My daughter and this gentle young man were at the kitchen counter last night, heads together as they worked out a solution to Einstein's famous quiz. Outside, the snow piled up, blowing furiously all through the day and night. We ate Christmas leftovers until, at nine in the evening, my husband and daughter decided to roast a chicken and bake potato wedges in rosemary and olive oil, and wonderful aromas filled the house. We dined at midnight then settled down to watch a whole new movie, since no one had to be up early the next morning.
I have often reflected on my son's gift for friendship. He is rock solid, generous, funny, kind. But he also chooses well; his friends give him back the same loyalty and love. I suspect sometimes that his closest friends are his soul group, that they have incarnated together many times before, and know each other at the core. His friends recognize and appreciate his constancy. They also understand his occasionally prickly and contrary nature, they shrug when he gets like that, they laugh and say, "Oh, that's how he is sometimes," and soon my son comes out of it, because no one is following him to his cranky country, they're letting him blow of steam there in safety and peace, and I could learn a thing or two from his friends.
We did venture out into the snow to check on my aunt, to bring her Christmas gifts and cookies and bites of food, but mostly we stayed cocooned in our bubble, puttering and cooking and working out puzzles and drifting away to different corners of the house and coming back together to talk and laugh and cook some more and watch movies and marvel at the snow piling up and up outside. My son, who ran to the store for his dad and sister, remarked this was more snow than he has ever seen in the city. And then we all told snow stories. It was all so stream of consciousness.
But somewhere out there beyond the snow, I discerned the flares. Other people were having a very different kind of Christmas. One of my cousins was trying to steady her children for their parents' looming divorce, and her move this week from the family home. One of my nieces, whose wedding I was to attend in Jamaica next month, called to say the ceremony had been canceled, the reasons were personal and would not be discussed. She sounded strong, much stronger than her mother, whose heart is breaking for her, and my mother, who my brother noted takes on everyone's aches as if they are her own. My family in Jamaica was a little shaky this Christmas, pasting on a brave smile and pushing forward. My husband and his siblings were dealing with another holiday without their beloved mother, and the lonely silences that have developed in her absence. And in Virginia, my friend Tamara was sitting with her mother and sister at her dad's bedside, keeping the final vigil. She posted updates on Facebook that were full of sorrow and wonder and tenderness, a painfully exquisite record of the end of her father's life.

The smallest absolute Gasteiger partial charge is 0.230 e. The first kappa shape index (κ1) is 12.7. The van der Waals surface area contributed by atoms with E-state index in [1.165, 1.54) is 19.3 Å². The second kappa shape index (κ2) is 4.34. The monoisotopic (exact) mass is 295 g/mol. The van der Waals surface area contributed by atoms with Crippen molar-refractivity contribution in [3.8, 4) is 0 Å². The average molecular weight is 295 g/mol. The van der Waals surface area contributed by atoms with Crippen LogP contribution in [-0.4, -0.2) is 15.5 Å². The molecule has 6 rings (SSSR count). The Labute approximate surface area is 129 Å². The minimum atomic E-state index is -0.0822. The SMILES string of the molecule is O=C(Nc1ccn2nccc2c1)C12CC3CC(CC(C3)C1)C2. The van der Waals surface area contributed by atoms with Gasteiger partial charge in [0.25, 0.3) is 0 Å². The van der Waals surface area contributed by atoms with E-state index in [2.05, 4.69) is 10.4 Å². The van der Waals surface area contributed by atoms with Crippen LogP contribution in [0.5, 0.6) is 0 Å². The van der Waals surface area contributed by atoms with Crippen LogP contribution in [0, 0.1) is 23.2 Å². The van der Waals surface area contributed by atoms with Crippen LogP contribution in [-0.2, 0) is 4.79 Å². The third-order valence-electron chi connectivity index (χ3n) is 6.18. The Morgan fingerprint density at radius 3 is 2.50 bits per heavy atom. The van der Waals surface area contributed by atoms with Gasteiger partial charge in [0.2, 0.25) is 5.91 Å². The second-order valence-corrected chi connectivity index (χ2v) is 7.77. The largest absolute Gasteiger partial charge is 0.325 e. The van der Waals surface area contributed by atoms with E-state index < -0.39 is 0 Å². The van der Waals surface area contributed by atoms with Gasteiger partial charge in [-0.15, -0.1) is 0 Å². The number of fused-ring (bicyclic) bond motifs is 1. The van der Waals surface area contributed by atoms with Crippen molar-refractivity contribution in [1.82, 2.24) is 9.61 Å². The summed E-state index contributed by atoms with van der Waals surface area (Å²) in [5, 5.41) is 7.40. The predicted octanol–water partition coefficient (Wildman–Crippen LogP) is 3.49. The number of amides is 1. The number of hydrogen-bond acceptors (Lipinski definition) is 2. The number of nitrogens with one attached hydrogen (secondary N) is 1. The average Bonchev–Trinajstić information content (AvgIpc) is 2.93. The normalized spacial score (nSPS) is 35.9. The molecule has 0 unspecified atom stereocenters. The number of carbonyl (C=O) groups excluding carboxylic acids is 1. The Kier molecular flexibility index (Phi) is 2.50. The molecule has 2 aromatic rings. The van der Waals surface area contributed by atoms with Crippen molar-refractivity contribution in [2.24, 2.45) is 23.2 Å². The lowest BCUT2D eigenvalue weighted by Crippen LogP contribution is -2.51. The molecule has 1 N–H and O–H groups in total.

"He is speaking the most beautiful language that we cannot understand with his familiar gestures and facial expressions. It sounds like something ancient."
"We sit, one on each side, and listen. Just listen. It is ceremony. We are honoring and honored. Every moment shimmers."
I read her posts and wept for her, and ineptly wrote her my love and prayers. And then on Christmas day the status updates changed.
"Everywhere I look I see something he touched, made, fixed, loved. Daddy. I am never going to stop missing my Daddy."
And I realized he was gone.
Tamara, my beloved friend, I think you will understand my desire to repost your words here. I want to remember them, and to keep this record of the breathtaking way in which your shared your father's last moments on this earth with those of us who love you. Through your stories over the years, we had come to know the deeply good man who was your father. Such fathers must be held up to the world and remembered always. I send you love, dear Tamara, though I have no words to make your grief any less. How could we not grieve the loss of such a man as your father?
I am holding you now. I hope you can feel it somehow.